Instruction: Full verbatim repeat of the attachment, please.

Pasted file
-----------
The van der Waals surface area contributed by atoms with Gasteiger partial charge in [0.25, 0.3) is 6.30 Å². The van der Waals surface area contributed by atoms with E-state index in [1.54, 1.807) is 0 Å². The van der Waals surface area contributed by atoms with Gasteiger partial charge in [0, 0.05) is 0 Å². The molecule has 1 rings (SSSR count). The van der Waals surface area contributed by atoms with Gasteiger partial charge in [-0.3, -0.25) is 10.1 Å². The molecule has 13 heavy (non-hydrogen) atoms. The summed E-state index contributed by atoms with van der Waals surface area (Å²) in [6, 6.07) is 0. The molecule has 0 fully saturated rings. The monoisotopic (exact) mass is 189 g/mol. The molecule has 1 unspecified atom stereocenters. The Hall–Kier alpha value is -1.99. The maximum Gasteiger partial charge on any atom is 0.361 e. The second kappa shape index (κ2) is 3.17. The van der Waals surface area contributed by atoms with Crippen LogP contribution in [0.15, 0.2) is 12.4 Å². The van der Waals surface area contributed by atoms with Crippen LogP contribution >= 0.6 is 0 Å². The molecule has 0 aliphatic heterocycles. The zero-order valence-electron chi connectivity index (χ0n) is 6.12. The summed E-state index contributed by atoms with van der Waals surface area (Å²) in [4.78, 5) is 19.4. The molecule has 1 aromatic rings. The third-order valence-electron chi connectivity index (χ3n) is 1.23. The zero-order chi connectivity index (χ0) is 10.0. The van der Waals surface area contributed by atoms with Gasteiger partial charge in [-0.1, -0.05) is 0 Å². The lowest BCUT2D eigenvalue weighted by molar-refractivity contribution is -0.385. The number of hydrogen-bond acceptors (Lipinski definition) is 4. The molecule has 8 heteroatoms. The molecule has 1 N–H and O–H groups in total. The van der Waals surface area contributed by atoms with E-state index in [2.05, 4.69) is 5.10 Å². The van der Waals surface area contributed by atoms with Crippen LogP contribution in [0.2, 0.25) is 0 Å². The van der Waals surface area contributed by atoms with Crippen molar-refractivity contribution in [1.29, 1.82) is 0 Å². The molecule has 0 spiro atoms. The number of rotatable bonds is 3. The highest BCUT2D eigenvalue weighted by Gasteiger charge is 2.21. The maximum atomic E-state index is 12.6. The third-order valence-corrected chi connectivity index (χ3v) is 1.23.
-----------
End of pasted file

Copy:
The van der Waals surface area contributed by atoms with Gasteiger partial charge in [0.25, 0.3) is 6.30 Å². The van der Waals surface area contributed by atoms with E-state index in [1.54, 1.807) is 0 Å². The van der Waals surface area contributed by atoms with Gasteiger partial charge in [0, 0.05) is 0 Å². The molecule has 1 rings (SSSR count). The van der Waals surface area contributed by atoms with Gasteiger partial charge in [-0.3, -0.25) is 10.1 Å². The molecule has 13 heavy (non-hydrogen) atoms. The summed E-state index contributed by atoms with van der Waals surface area (Å²) in [6, 6.07) is 0. The molecule has 0 fully saturated rings. The monoisotopic (exact) mass is 189 g/mol. The molecule has 1 unspecified atom stereocenters. The Hall–Kier alpha value is -1.99. The maximum Gasteiger partial charge on any atom is 0.361 e. The second kappa shape index (κ2) is 3.17. The van der Waals surface area contributed by atoms with Crippen LogP contribution in [0.15, 0.2) is 12.4 Å². The van der Waals surface area contributed by atoms with Crippen LogP contribution >= 0.6 is 0 Å². The molecule has 0 aliphatic heterocycles. The zero-order valence-electron chi connectivity index (χ0n) is 6.12. The summed E-state index contributed by atoms with van der Waals surface area (Å²) in [4.78, 5) is 19.4. The molecule has 1 aromatic rings. The third-order valence-electron chi connectivity index (χ3n) is 1.23. The zero-order chi connectivity index (χ0) is 10.0. The van der Waals surface area contributed by atoms with Gasteiger partial charge in [-0.1, -0.05) is 0 Å². The lowest BCUT2D eigenvalue weighted by molar-refractivity contribution is -0.385. The number of hydrogen-bond acceptors (Lipinski definition) is 4. The molecule has 8 heteroatoms. The molecule has 1 N–H and O–H groups in total. The van der Waals surface area contributed by atoms with E-state index in [2.05, 4.69) is 5.10 Å². The van der Waals surface area contributed by atoms with Crippen LogP contribution in [0.2, 0.25) is 0 Å². The van der Waals surface area contributed by atoms with Crippen molar-refractivity contribution in [1.29, 1.82) is 0 Å². The molecule has 0 spiro atoms. The number of rotatable bonds is 3. The highest BCUT2D eigenvalue weighted by Gasteiger charge is 2.21. The maximum atomic E-state index is 12.6. The third-order valence-corrected chi connectivity index (χ3v) is 1.23.